Alex Yianna, Administrator of El Conejo Auto Clinic, was in the process of preparing his budget for the upcoming fiscal year. He had obtained a great deal of information from his supervisory staff, and now it was up to him and his staff assistant to put the information together in a format that could be presented to the company’s board of directors.
El Conejo Auto Clinic had been formed over five years ago. Initially its only line of business was muffler replacements. As the quality of original equipment mufflers improved, and as Mr. Yianna realized that the company’s customers were interested in more than just muffler replacements, El Conejo expanded its product lines. Currently, the company offered four services (or “jobs,” as they frequently were called): muffler replacement, minor tune-up, major tune-up, and lube and oil change. The principal distinction between a minor and major tune-up was that with a minor tune-up the mechanics did not replace the spark plugs. Hence a minor tune-up required less time and fewer supplies than a major tune-up.
A distinctive feature of the clinic was its use of mechanic assistants. Since much of the work traditionally done by mechanics did not require the skill of a trained mechanic, Mr. Yianna realized that he could offer lower prices to his customers by having mechanics only perform those tasks that required their specialized skills. The remaining tasks were done by lower-skilled, and hence lower wage, mechanic assistants.
Another distinctive feature of the clinic was its testing function. Mr. Yianna had purchased some highly sophisticated equipment that allowed him to test the work of every job to make sure that there were no defects. The equipment that tested muffler replacement, for example, assessed the quality of the seals between the muffler and tailpipes to make sure that they would not rupture after only a few hundred miles of driving. Similarly, other equipment tested the timing of an engine following a tune-up.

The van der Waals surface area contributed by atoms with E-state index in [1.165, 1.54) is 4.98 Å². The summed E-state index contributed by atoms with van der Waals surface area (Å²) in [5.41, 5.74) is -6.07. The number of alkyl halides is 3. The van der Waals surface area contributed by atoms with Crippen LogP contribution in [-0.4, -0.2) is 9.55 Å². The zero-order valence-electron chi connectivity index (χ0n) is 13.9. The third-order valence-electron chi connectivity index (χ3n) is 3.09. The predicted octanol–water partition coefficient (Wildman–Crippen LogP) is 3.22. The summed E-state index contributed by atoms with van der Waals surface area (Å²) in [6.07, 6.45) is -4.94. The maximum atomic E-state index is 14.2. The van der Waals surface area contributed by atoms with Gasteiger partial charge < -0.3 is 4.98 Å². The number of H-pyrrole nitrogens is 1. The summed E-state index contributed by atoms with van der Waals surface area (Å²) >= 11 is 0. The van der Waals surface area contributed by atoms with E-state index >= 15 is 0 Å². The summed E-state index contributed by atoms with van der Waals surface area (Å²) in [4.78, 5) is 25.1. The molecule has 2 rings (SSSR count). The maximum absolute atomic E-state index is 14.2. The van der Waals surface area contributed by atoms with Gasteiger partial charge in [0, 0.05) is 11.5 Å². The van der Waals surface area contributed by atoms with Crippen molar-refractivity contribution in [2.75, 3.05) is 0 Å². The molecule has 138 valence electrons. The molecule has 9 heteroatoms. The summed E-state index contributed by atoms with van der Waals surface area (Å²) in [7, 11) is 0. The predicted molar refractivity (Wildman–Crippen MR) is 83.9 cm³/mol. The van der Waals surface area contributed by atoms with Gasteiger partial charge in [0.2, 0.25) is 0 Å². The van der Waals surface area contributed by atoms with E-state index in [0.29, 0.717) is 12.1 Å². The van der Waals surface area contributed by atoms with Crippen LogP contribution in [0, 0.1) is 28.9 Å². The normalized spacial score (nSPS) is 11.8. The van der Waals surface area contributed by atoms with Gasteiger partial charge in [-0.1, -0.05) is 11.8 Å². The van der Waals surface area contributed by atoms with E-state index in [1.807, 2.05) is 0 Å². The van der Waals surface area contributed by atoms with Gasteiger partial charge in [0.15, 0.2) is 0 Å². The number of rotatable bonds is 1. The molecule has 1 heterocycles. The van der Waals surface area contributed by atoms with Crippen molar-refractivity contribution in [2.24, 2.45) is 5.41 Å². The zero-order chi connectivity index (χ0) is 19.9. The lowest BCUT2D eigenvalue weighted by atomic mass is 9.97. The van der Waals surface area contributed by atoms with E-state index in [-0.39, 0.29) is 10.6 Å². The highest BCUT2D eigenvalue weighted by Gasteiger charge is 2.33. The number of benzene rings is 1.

Mechanics earned $30 per hour; mechanic assistants earned $15 per hour. Both figures included fringe benefits. For ease of computation, supplies were classified into “units.” Each job required a different number of units, and the units for different types of job cost different amounts each. For example, a supply unit for the Muffler Replacement job cost $25, whereas supply units for Minor and Major tune-ups cost only $10 each. For a Lube and Oil Change, the supply unit cost was $2.50. Testing was somewhat simpler, since each test cost an average of $15.
Exhibit 1 shows the supervisors’ collective projections for the annual volume for each of the clinic’s four jobs. It also shows, for each job, the budgeted price, minutes needed by mechanics and mechanic assistants, and the number of supply units and tests needed. The clinic also had fixed expenses of $280,000, none of which could be attributed to specific jobs.
- Prepare a budget according to the specifications provided by Mr. Yianna in the last paragraph of the case. Organize your figures so that they will be easily understandable by the board of directors.* What do you think of the results?
- Assuming the board has directed Mr. Yianna to revise the budget to produce a profit of $200,000 before taxes, what options does he have to effect the required changes? Which options seem the easiest to implement?
- How, if at all, should Mr. Yianna change the process by which the budget is prepared?
- Try to set up a spreadsheet to calculate the budget. Make it as formula-driven as possible. This will allow you to easily test assumptions in answering Question 2.